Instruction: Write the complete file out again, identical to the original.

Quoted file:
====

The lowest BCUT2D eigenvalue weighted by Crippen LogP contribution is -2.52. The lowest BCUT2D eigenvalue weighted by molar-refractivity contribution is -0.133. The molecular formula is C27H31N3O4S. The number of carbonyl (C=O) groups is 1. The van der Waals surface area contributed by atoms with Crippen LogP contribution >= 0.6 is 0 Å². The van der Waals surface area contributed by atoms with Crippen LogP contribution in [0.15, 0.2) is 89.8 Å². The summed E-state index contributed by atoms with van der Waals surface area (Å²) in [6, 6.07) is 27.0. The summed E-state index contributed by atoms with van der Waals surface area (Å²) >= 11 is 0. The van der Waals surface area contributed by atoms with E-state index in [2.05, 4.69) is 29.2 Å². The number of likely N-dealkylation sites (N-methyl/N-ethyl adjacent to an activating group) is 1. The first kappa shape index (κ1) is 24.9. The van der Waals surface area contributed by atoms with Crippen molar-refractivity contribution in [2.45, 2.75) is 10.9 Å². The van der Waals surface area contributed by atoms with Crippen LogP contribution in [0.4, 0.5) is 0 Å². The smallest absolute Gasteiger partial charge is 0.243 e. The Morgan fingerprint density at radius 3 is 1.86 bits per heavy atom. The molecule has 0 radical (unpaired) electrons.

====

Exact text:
The lowest BCUT2D eigenvalue weighted by Crippen LogP contribution is -2.52. The lowest BCUT2D eigenvalue weighted by molar-refractivity contribution is -0.133. The molecular formula is C27H31N3O4S. The number of carbonyl (C=O) groups is 1. The van der Waals surface area contributed by atoms with Crippen LogP contribution >= 0.6 is 0 Å². The van der Waals surface area contributed by atoms with Crippen LogP contribution in [0.15, 0.2) is 89.8 Å². The summed E-state index contributed by atoms with van der Waals surface area (Å²) in [6, 6.07) is 27.0. The summed E-state index contributed by atoms with van der Waals surface area (Å²) >= 11 is 0. The van der Waals surface area contributed by atoms with E-state index in [2.05, 4.69) is 29.2 Å². The number of likely N-dealkylation sites (N-methyl/N-ethyl adjacent to an activating group) is 1. The first kappa shape index (κ1) is 24.9. The van der Waals surface area contributed by atoms with Crippen molar-refractivity contribution in [2.45, 2.75) is 10.9 Å². The van der Waals surface area contributed by atoms with Crippen LogP contribution in [0.4, 0.5) is 0 Å². The smallest absolute Gasteiger partial charge is 0.243 e. The Morgan fingerprint density at radius 3 is 1.86 bits per heavy atom. The molecule has 0 radical (unpaired) electrons.